The Fed vs the BoE

Yesterday the Fed pirouetted neatly, simultaneously beginning to taper its quantitative easing and suggesting that policy will not tighten until well beyond its guidance threshold for unemployment. The sum impact has been a loosening of policy but what interested me is the sequencing of its actions.
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Autumn Statement 2013

The Chancellor gave his mid-year summary of the UK’s position to the House yesterday. He said

Mr Speaker,

Britain’s economic plan is working.

For those of you unfamiliar with the UK economy, here are some headline charts:

UK macroeconomic situation
1UK_rGDP 2UK_rGDP_growth
4UK_unemployment 16Real_wages

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Also, careful justifying inequality

You have seen me say that some inequality is “good”, and you have seen Shamubeel say that inequality is “natural”.  It was with this in mind that Shaz told me to post about this comment from Boris Johnson.

Despite calling for more to be done to help talented people from poor backgrounds to advance — including state-funded places at private schools — Mr Johnson said some people would always find it easier to get ahead than others.

He said: “I don’t believe that economic equality is possible; indeed, some measure of inequality is essential for the spirit of envy and keeping up with the Joneses and so on that it is a valuable spur to economic activity.”

I fear that people think the value judgments espoused by Johnson are similar to the ones economists hold when discussing inequality – this is not the case.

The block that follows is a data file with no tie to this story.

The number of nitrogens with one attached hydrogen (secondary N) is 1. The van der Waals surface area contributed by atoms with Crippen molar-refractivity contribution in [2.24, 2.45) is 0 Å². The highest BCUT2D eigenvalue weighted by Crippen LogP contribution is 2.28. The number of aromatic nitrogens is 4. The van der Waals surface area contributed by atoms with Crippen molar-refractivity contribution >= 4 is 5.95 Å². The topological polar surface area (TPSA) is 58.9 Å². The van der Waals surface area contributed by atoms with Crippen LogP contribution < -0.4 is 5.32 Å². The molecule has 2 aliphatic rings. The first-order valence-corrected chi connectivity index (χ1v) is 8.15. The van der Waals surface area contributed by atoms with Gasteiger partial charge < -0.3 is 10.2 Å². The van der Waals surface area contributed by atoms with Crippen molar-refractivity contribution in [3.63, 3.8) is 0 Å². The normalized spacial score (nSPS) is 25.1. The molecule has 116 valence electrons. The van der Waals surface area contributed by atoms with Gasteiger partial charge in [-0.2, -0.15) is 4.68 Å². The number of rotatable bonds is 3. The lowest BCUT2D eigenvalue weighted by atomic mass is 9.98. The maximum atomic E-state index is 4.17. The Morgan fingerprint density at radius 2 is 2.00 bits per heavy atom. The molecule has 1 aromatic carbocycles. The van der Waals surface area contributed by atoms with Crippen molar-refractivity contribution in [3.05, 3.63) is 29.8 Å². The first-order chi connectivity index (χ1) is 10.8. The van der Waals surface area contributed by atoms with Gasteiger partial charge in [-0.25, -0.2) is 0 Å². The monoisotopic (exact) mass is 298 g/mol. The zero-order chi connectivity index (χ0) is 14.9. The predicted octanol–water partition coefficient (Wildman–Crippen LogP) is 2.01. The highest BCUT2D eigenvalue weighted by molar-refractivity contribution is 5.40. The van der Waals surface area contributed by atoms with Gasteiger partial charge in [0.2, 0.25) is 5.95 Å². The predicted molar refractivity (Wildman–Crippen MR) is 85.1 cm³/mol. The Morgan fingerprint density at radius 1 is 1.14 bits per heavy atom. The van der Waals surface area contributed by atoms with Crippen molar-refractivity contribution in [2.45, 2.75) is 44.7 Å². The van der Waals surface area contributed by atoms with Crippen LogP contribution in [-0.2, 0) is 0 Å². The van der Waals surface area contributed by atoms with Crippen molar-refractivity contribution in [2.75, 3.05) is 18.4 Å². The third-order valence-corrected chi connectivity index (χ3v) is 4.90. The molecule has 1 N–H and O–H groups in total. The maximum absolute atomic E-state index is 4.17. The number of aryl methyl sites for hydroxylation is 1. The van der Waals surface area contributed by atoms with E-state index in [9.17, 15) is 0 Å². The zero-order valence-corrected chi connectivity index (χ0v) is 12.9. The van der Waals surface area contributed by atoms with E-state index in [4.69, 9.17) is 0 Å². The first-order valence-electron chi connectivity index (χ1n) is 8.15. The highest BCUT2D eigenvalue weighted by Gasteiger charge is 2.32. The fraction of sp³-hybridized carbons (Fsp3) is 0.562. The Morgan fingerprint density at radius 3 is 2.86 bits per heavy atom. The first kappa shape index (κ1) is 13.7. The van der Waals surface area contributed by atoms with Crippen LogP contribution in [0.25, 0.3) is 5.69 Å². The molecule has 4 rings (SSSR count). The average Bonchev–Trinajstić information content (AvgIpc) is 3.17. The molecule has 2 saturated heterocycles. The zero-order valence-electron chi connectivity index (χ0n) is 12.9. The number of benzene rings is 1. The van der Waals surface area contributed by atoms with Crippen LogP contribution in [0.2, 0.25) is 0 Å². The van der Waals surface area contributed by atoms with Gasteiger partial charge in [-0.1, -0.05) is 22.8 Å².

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Does the BoE’s view on uncertainty make sense?

Uncertainty is an unavoidable element of policy decisions. In the words of the great Donald Rumsfeld, we must confront the unknown unknowns. In this appearance the BoE’s chief economist, Spencer Dale, discusses his approach to dealing with uncertainty in the context of forward guidance. Essentially, he says that the Bank doesn’t know how big the output gap is so it has been cautious with forward guidance. He suggests that any other course of action would risk pushing up inflation expectations.

His view is understandable, given the Bank’s inflation target, but it is probably not optimal for the UK. Read more

When forward guidance doesn’t guide

VoxEU have recently launched a book on forward guidance and it has demonstrated wonderfully my ignorance of central banking. I thought that when bankers issued ‘forward guidance’ they were doing it to escape the zero lower bound by promising to keep rates lower for longer than they normally would. Something like this:

Source: VoxEU eBook

Source: VoxEU eBook

The ‘Odyssian’ guidance seeks to lift nominal expectations by promising not to tighten policy in future. For a while, the bank’s policy rate will dip below the level you’d expect if they were never at the ZLB. That is the sort of guidance that the Bank of England has explicitly disavowed. Read more

Having skills and using them are very different

The OECD have recently released a new survey of skills and it has prompted plenty of wailing about the failings of the English education system. The crucial slide from Andreas Schleicher’s summary is this one: It shows that English adults have excellent literacy skills relative to their peers internationally but young people have fallen well behind. Given the efforts that have been put into the UK’s schooling system over the last few decades it charts a depressing decline. Hearteningly, it is not the full story of the survey. Read more